1904: “The Story”
- A Family in Need
- Lack of Facilities who cared for Youth with Disabilities
- Lack of Training for these Children to Reach Full Potential
- On September 10, 1904… St. Coletta of Wisconsin opened with 5 students as a school that incorporated faith.
1910-1919 ``The Franciscan Mission``
- 17 students are prepared for their First Holy Communion.
- First time in United States, people with disabilities are allowed to receive the Sacrament.
1915: “Initial Growth”
- Over 70 children are enrolled, and the community is growing.
- Program remains largely custodial.
1920-29: “Innovative Training”
- Two Sisters attend the Vineland Training School and learn innovative techniques in special education like the Stanford-Binet Scale for testing IQs.
- A school curriculum is developed.
- Children now “go to school”.
- School-only building is constructed in 1927.
1930-39: “Exceptional Children”
- After children were 15, they were sent to home state institutions as space remained an issue.
- Mindset changed with leadership.
- Focuses include: operational/agricultural growth, fundraising, and religious development of students.
- Operational growth = need for long-range care.
1940-49: “Intensifying our Mission”
- Two additional St. Coletta-affiliated schools open, in IL and MA.
- First independent “community” home.
- The Psychological Institute opens, in collaboration with Cardinal Stritch University.
- Six-week summer program, lasting 30 years.
- Rosemary Kennedy joins the St. Coletta community.
1950-59: “Growing in Faith”
- 500 enrolled, with 103 Sisters.
- A newly-expanded chapel is complete.
- Published a curriculum series for children in need of special education.
- Includes: art education, music education, crafts, religion, arithmetic, reading, physical education, science, social studies, language arts, listening skills, oral communication, handwriting, spelling.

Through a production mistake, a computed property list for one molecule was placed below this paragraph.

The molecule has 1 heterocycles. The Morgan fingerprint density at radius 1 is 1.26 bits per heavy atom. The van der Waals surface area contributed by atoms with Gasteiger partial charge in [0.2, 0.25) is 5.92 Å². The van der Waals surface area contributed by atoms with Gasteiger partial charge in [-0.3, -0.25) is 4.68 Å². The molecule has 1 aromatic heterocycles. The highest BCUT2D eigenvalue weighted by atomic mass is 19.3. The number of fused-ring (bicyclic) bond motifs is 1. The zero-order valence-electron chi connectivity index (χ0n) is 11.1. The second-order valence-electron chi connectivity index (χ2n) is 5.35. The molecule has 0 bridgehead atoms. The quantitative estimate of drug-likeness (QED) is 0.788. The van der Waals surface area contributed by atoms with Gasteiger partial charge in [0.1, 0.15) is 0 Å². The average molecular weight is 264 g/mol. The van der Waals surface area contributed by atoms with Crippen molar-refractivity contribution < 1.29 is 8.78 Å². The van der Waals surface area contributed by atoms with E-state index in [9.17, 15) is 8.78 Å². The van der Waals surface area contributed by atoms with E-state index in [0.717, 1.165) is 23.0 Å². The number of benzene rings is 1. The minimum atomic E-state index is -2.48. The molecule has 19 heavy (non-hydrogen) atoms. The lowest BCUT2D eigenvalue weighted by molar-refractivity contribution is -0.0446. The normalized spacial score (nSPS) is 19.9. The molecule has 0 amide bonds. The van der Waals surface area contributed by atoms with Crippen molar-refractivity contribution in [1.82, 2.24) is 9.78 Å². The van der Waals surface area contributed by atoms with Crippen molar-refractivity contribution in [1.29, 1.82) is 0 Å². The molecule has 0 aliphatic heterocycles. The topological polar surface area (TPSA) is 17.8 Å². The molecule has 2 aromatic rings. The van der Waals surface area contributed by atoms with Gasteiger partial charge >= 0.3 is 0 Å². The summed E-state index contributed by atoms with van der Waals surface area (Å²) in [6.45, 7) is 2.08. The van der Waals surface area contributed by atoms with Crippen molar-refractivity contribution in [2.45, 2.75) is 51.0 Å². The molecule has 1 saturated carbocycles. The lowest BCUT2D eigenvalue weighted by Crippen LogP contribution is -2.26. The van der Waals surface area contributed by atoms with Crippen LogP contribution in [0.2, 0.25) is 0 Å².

- “The Challenge of the Retarded Child” is published as a resource for families with a child with a disability.
1960-69: “40% of Wisconsin’s special education teachers studied here”
- Kennedy Foundation Service Award.
- Sister invited to White House.
- Sister completed doctoral studies and asked to attend the White House Conference on Children & Youth to discuss problems for children nationwide.
- The Habilitation Program is established.
- Services needed for young adults to succeed in their community, like: vocational counseling, work training, and job placement.
- 1970-79: “Community Integration”
- ReCreation Program is established.
- Public Law 94.142 is passed to guarantee a free, appropriate education, non-discriminatory assessment, and individualized special education plan for all students.
- “Mainstreams” special education in public school settings.
1980-89: “Community Integration”
- Licensure received as a Community Based Residential Facility.
- HUD funds 30 units of community housing.
- The Golden Options Adult Day Program is established.
- Focuses on: maintaining independence for aging adults, with our without a disability.
1990: Education Era Ends
- 1990-99: “Chapter Closes, Another Opens”
- St. Coletta School Program graduates its last students, marking success in equal access to education in the public school system.
- Other programs rise.
- “Best Buddies” began with students from UW-Whitewater.
- Transportation Department established.
- First residential home in Waukesha.
2000-09: “Successful Century”